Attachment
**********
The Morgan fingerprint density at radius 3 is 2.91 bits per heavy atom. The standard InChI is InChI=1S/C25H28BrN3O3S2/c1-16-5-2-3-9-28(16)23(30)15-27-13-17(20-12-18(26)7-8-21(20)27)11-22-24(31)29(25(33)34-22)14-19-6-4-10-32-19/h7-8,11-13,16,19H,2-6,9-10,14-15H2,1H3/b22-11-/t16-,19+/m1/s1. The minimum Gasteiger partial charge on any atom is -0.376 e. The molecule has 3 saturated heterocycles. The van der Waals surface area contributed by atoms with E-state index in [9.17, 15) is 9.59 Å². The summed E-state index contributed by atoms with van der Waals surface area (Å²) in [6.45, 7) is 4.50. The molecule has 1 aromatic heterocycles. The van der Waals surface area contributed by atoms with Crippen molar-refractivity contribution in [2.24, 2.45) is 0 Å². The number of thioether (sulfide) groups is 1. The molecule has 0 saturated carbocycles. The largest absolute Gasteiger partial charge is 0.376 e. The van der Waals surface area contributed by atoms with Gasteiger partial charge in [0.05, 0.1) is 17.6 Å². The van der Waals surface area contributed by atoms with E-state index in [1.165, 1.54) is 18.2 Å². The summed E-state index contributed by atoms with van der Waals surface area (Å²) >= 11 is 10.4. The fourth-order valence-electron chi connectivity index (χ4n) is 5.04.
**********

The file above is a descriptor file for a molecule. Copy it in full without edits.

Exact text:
The Morgan fingerprint density at radius 3 is 2.91 bits per heavy atom. The standard InChI is InChI=1S/C25H28BrN3O3S2/c1-16-5-2-3-9-28(16)23(30)15-27-13-17(20-12-18(26)7-8-21(20)27)11-22-24(31)29(25(33)34-22)14-19-6-4-10-32-19/h7-8,11-13,16,19H,2-6,9-10,14-15H2,1H3/b22-11-/t16-,19+/m1/s1. The minimum Gasteiger partial charge on any atom is -0.376 e. The molecule has 3 saturated heterocycles. The van der Waals surface area contributed by atoms with E-state index in [9.17, 15) is 9.59 Å². The summed E-state index contributed by atoms with van der Waals surface area (Å²) in [6.45, 7) is 4.50. The molecule has 1 aromatic heterocycles. The van der Waals surface area contributed by atoms with Crippen molar-refractivity contribution in [2.24, 2.45) is 0 Å². The number of thioether (sulfide) groups is 1. The molecule has 0 saturated carbocycles. The largest absolute Gasteiger partial charge is 0.376 e. The van der Waals surface area contributed by atoms with Gasteiger partial charge in [0.05, 0.1) is 17.6 Å². The van der Waals surface area contributed by atoms with E-state index in [1.165, 1.54) is 18.2 Å². The summed E-state index contributed by atoms with van der Waals surface area (Å²) >= 11 is 10.4. The fourth-order valence-electron chi connectivity index (χ4n) is 5.04.